Join the discussion 8 Comments

  • Rich says:

    Thanks for the great review. I have to tackle this same job this weekend and was considering renting this machine from HD as well. Glad to hear it worked for you. Did you bother fixing the gouges in the plywood or did you just span over them with the flooring?

    • Alan F Macdonald says:

      Hi Rich,

      I didn’t fix the gouges. They were shallow and it wouldn’t have made any difference. I got a very high quality underlay and that would fill any voids anyway. With a thinner flooring it might have made a difference, but ours is 3/4″ narrow board hardwood with a zillion nails in it, so it isn’t going to flex. Do rent this machine. For sure it’s worth it. It is hard on your back when you’re using it, but I got mine up so quick. Not an ergonomic device for sure, but it worked well. And it was cheap.

      Thanks for reading!

  • Bure says:

    Hello Alan,

    I rented the machine as well for what I thought it will be an easy 4h work … It took me 10h to do it!!! Very, very inconfortable position, lot of effort!!! One of my worst renovation days EVER!!! The glue was very strong and thick and the plywood below of quite low quality I would say.

    I paid $65 at Simplex here in Montreal for a 24h (incl. a blade).

    I am still not sure if I would fill the gouges (as in a lot of parts the plywood below was chipped). I would add a new 1/4 ” plywook on top and screw EVERYTHING at 4″ on all joist, just to be sure. I bought a 2,300 scews box :)

    What do you say about fillings? Do it or not? A friend of mine used some cement adesive (expensive) as he put ceramic tiles on top. Me, I will put hardwood floor.

    Thanks,
    Bure

    • Alan F Macdonald says:

      Hi Bure,

      Thanks for sharing your experience. It is very hard work taking off the flooring. My plywood seems to be good quality, and the glue was not so strong in my case. I was using hardwood, so I didn’t need to do anything to the floor after taking off the parquet. I don’t think you need to fill if you are using a thick hardwood. You would need to fill gouges if you are using a thin laminate or the floor is not very thick. If I was using tile, I would make sure the floor was stiff enough or add plywood before tiling.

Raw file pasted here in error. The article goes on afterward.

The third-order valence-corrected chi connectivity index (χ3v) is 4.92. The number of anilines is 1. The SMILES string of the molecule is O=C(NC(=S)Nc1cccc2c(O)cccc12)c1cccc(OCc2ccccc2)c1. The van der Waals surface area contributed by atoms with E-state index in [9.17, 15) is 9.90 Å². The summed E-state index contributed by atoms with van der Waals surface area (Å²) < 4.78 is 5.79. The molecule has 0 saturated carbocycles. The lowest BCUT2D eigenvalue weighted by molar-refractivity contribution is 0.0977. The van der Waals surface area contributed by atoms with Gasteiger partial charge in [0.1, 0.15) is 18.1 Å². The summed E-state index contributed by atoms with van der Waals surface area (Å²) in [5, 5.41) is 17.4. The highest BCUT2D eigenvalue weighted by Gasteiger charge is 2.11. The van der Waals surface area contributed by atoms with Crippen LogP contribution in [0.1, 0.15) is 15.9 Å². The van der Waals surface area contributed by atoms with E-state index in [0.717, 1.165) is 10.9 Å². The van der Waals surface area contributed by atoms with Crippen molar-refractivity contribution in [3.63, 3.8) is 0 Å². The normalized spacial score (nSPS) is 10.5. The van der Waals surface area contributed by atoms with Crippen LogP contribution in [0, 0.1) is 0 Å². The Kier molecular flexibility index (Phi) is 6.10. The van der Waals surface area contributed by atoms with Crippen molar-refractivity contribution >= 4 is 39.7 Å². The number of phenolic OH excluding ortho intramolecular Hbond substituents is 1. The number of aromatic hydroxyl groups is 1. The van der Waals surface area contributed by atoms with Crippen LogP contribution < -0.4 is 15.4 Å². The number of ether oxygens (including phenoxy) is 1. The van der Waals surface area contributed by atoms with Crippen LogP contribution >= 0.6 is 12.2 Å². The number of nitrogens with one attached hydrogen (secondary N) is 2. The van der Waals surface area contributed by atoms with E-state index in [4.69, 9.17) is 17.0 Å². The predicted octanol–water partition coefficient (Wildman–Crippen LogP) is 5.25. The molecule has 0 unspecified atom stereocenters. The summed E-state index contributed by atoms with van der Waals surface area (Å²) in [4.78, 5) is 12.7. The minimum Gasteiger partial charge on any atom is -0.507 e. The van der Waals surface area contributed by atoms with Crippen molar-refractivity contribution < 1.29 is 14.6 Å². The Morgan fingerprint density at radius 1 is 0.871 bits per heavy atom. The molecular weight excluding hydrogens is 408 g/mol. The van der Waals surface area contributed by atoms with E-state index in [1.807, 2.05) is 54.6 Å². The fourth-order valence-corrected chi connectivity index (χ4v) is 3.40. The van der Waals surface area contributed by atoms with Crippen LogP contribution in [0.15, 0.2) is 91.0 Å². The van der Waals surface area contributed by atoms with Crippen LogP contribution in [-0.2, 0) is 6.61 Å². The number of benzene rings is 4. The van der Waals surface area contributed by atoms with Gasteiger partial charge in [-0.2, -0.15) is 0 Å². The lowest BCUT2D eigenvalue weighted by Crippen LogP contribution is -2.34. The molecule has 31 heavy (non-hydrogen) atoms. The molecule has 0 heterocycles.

• Marian says:

      Thanks Alan for sharing your experience!

      Bure I wondered what you ended yo doing? did you lay another layer of plywood on your chipped/damaged plywood? Did you ended up with squeaky floors? I’m in the process of soing the same thing as you and I’m afraid my parquet is verg well glued down as it was in your case

      • Alan F Macdonald says:

        Hi Marian,

        We put in hardwood throughout the main floor. The gouges did not affect the installation. No squeaks with that many nails in the hardwood.
        I am sure most parquet flooring is well glued down. You wouldn’t want it any other way. Until you remove it, that is. Thanks for commenting!

        -Alan

  • bb says:

    Thanks for the very helpful information about how to remove parquet flooring, but please don’t scare people away from having different flooring in different rooms because of your personal opinion. I had an architect with the same opinion as yours and thankfully I ignored her and put carpeting in a room that I wanted to have a cosy feel. Hardwood was everywhere else, and I’ve gotten to the point where I think all that hardwood is boring. I love transitions and juxtapositions – it keeps things interesting.. Bland vanilla hardwood flooring everywhere simply to preserve “flow” shouldn’t be the reason to put hardwood everywhere. Save trees! Try tile. Or carpet. Or cement…. or whatever floats your boat.

    • Alan F Macdonald says:

      Hi Becky,

      That is a very good point you make. Unfortunately I have to give advice as a real estate agent and not as a designer or even as a homeowner. Different flooring is really cool, and everyone should ultimately do what they want with their house. I often make suggestions that allow for maximizing the value of one’s home based on what the general population would want. I have pink walls, but I wouldn’t suggest that to someone selling their home. I like them, but most people would not. Having one kind of floor will likely make you more money than having many different kinds of floors – but that’s not necessarily the best thing for any one person – just when you’re trying to please as many people as possible. That general rule can really make a home boring! As always, it is your home so surely do what you feel. Life is not an investment. :)